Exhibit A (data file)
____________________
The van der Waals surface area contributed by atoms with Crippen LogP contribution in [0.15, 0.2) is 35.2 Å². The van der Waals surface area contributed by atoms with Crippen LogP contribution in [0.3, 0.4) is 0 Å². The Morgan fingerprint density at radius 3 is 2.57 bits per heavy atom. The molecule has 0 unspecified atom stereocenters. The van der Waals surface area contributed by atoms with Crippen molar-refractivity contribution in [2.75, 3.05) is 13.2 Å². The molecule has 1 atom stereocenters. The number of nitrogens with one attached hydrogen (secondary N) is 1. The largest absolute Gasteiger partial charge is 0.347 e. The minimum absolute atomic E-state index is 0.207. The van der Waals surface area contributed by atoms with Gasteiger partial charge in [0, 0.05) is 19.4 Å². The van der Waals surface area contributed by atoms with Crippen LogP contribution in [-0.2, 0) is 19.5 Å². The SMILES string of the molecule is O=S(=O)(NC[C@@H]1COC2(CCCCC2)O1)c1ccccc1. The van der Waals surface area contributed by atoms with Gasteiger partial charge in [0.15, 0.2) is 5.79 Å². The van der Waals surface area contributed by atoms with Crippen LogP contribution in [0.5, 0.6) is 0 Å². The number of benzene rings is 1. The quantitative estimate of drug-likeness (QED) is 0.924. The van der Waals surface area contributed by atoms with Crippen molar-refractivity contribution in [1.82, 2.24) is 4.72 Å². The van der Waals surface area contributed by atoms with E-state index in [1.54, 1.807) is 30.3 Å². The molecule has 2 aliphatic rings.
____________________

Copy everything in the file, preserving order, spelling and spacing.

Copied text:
The van der Waals surface area contributed by atoms with Crippen LogP contribution in [0.15, 0.2) is 35.2 Å². The van der Waals surface area contributed by atoms with Crippen LogP contribution in [0.3, 0.4) is 0 Å². The Morgan fingerprint density at radius 3 is 2.57 bits per heavy atom. The molecule has 0 unspecified atom stereocenters. The van der Waals surface area contributed by atoms with Crippen molar-refractivity contribution in [2.75, 3.05) is 13.2 Å². The molecule has 1 atom stereocenters. The number of nitrogens with one attached hydrogen (secondary N) is 1. The largest absolute Gasteiger partial charge is 0.347 e. The minimum absolute atomic E-state index is 0.207. The van der Waals surface area contributed by atoms with Gasteiger partial charge in [0, 0.05) is 19.4 Å². The van der Waals surface area contributed by atoms with Crippen LogP contribution in [-0.2, 0) is 19.5 Å². The SMILES string of the molecule is O=S(=O)(NC[C@@H]1COC2(CCCCC2)O1)c1ccccc1. The van der Waals surface area contributed by atoms with Gasteiger partial charge in [0.15, 0.2) is 5.79 Å². The van der Waals surface area contributed by atoms with Crippen LogP contribution in [0.5, 0.6) is 0 Å². The number of benzene rings is 1. The quantitative estimate of drug-likeness (QED) is 0.924. The van der Waals surface area contributed by atoms with Crippen molar-refractivity contribution in [1.82, 2.24) is 4.72 Å². The van der Waals surface area contributed by atoms with E-state index in [1.54, 1.807) is 30.3 Å². The molecule has 2 aliphatic rings.